September is Blood Cancer Awareness Month

If you see red ribbons popping up, it’s because September is Blood Cancer Awareness Month — and for good reason. Every 3 minutes, someone in the United States learns they have a blood cancer.

Blood cancers are a complex and diverse group of diseases that affect millions of individuals worldwide. These cancers originate in the blood-forming tissues, such as the bone marrow, and can disrupt the normal functioning of the circulatory and immune systems. While advances in treatment have led to improved outcomes and longer lifespans for many patients, it is crucial to acknowledge that more than a third of individuals diagnosed with blood cancer still face a challenging prognosis, with fewer than five years to live.

Signs and Symptoms of Blood Cancer

Blood cancers can manifest with a wide range of symptoms, and these symptoms often depend on the type and stage of the cancer. Generally, blood cancers can be categorized into leukemia, lymphoma, and myeloma, each with its own unique set of signs and symptoms.

  1. Leukemia – is characterized by the uncontrolled growth of abnormal white blood cells in the bone marrow and blood. Common symptoms of leukemia may include:
    • Fever
    • Lethargy
    • Paleness and shortness of breath
    • Increased bruising and bleeding
  2. Lymphoma – Lymphomas originate in the lymphatic system, a crucial part of the immune systems. Symptoms of lymphoma may include:
    • Swollen lymph nodes
    • Fever and night sweats
    • Unexplained weight loss
    • Fatigue
  3. Myeloma – Myeloma primarily affects plasma cells, a type of white blood cell that produces antibodies. While some individuals may not show symptoms, others may experience symptoms such as:
    • Bone pain
    • Weakness, fatigue, and paleness
    • Frequent bacterial infections

Recommended Screenings and Prevention

Unlike some other types of cancer, there are no routine screening guidelines for blood cancers. However, regular wellness check-ups that include routine blood testing, such as a complete blood count (CBC), can help detect some blood cancers.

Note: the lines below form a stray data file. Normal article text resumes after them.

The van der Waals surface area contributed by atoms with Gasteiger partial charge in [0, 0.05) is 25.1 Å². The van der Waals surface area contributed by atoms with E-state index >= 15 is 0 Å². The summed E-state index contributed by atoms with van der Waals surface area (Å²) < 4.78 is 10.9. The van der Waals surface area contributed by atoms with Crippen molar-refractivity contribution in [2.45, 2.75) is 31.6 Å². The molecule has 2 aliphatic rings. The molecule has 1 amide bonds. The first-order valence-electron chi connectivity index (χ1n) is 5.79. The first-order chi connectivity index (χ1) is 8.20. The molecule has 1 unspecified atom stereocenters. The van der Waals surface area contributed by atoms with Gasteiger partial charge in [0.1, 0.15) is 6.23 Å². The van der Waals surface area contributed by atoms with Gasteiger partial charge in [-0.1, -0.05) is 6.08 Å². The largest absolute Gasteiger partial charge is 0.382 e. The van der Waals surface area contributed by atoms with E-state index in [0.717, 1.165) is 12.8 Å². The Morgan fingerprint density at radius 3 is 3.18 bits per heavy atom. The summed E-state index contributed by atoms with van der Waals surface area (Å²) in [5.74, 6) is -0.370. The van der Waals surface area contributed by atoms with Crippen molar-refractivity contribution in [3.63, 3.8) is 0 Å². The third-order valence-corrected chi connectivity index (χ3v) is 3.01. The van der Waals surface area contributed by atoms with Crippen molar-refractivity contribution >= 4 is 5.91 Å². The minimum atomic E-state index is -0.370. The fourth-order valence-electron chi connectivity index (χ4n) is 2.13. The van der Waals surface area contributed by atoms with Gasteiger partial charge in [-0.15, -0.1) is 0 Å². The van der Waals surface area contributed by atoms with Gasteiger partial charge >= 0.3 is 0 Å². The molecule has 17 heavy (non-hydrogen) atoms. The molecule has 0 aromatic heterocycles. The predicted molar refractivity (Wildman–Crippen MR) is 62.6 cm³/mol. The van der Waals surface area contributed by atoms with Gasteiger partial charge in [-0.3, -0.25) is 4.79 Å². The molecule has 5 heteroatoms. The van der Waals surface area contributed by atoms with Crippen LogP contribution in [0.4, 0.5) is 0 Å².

While there is no surefire way to completely prevent blood cancer, several lifestyle choices can reduce your risk:

  1. Avoid smoking
  2. Maintain a healthy diet
  3. Get regular exercise

It is also essential to discuss your risk factors with a healthcare provider if you have:

  • A personal or family history – If you or a family member have been diagnosed with blood cancer, your risk may be higher
  • Previous radiation or chemotherapy – Past cancer treatments may increase the risk of developing secondary blood cancers
  • High exposure to radiation – Occupational or environmental exposure to radiation may be a risk factor

Blood cancers are complex diseases that can present with a wide range of symptoms. Early detection and awareness of these symptoms are vital for improving treatment outcomes and increasing the chances of survival. While there are no established screening methods, regular check-ups and a healthy lifestyle can contribute to reducing the risk of blood cancer. If you experience any of the described symptoms or have risk factors, do not hesitate to reach out to your NOAH provider.